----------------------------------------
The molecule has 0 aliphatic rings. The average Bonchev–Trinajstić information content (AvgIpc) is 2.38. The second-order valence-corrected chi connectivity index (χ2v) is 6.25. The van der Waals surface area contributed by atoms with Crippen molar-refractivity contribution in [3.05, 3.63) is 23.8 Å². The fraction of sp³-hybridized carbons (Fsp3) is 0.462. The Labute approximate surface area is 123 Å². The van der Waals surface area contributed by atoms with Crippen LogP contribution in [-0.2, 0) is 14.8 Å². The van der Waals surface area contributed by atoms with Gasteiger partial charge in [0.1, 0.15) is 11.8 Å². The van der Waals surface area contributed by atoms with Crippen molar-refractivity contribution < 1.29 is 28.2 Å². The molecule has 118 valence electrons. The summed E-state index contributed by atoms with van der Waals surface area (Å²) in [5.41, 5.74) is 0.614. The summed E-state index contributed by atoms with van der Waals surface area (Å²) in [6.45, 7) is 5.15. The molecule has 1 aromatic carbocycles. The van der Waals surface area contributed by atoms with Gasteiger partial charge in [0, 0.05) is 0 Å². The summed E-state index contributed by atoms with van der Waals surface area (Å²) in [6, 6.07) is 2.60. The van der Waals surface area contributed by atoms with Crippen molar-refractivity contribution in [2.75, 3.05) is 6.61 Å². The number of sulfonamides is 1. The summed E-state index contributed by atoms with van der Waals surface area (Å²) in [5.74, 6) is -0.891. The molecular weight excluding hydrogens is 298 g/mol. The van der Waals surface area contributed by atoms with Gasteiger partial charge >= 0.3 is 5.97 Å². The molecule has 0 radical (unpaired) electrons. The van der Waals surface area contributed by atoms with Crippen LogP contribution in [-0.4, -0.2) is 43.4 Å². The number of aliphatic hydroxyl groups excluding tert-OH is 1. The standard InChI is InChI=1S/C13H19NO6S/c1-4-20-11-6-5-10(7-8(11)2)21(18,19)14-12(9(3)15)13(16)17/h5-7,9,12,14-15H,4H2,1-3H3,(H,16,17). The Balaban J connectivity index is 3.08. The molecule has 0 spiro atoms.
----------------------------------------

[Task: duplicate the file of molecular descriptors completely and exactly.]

The molecule has 0 aliphatic rings. The average Bonchev–Trinajstić information content (AvgIpc) is 2.38. The second-order valence-corrected chi connectivity index (χ2v) is 6.25. The van der Waals surface area contributed by atoms with Crippen molar-refractivity contribution in [3.05, 3.63) is 23.8 Å². The fraction of sp³-hybridized carbons (Fsp3) is 0.462. The Labute approximate surface area is 123 Å². The van der Waals surface area contributed by atoms with Crippen LogP contribution in [-0.2, 0) is 14.8 Å². The van der Waals surface area contributed by atoms with Gasteiger partial charge in [0.1, 0.15) is 11.8 Å². The van der Waals surface area contributed by atoms with Crippen molar-refractivity contribution < 1.29 is 28.2 Å². The molecule has 118 valence electrons. The summed E-state index contributed by atoms with van der Waals surface area (Å²) in [5.41, 5.74) is 0.614. The summed E-state index contributed by atoms with van der Waals surface area (Å²) in [6.45, 7) is 5.15. The molecule has 1 aromatic carbocycles. The van der Waals surface area contributed by atoms with Gasteiger partial charge in [0, 0.05) is 0 Å². The summed E-state index contributed by atoms with van der Waals surface area (Å²) in [6, 6.07) is 2.60. The van der Waals surface area contributed by atoms with Crippen molar-refractivity contribution in [2.75, 3.05) is 6.61 Å². The number of sulfonamides is 1. The summed E-state index contributed by atoms with van der Waals surface area (Å²) in [5.74, 6) is -0.891. The molecular weight excluding hydrogens is 298 g/mol. The van der Waals surface area contributed by atoms with Gasteiger partial charge >= 0.3 is 5.97 Å². The molecule has 0 radical (unpaired) electrons. The van der Waals surface area contributed by atoms with Crippen LogP contribution in [-0.4, -0.2) is 43.4 Å². The number of aliphatic hydroxyl groups excluding tert-OH is 1. The standard InChI is InChI=1S/C13H19NO6S/c1-4-20-11-6-5-10(7-8(11)2)21(18,19)14-12(9(3)15)13(16)17/h5-7,9,12,14-15H,4H2,1-3H3,(H,16,17). The Balaban J connectivity index is 3.08. The molecule has 0 spiro atoms.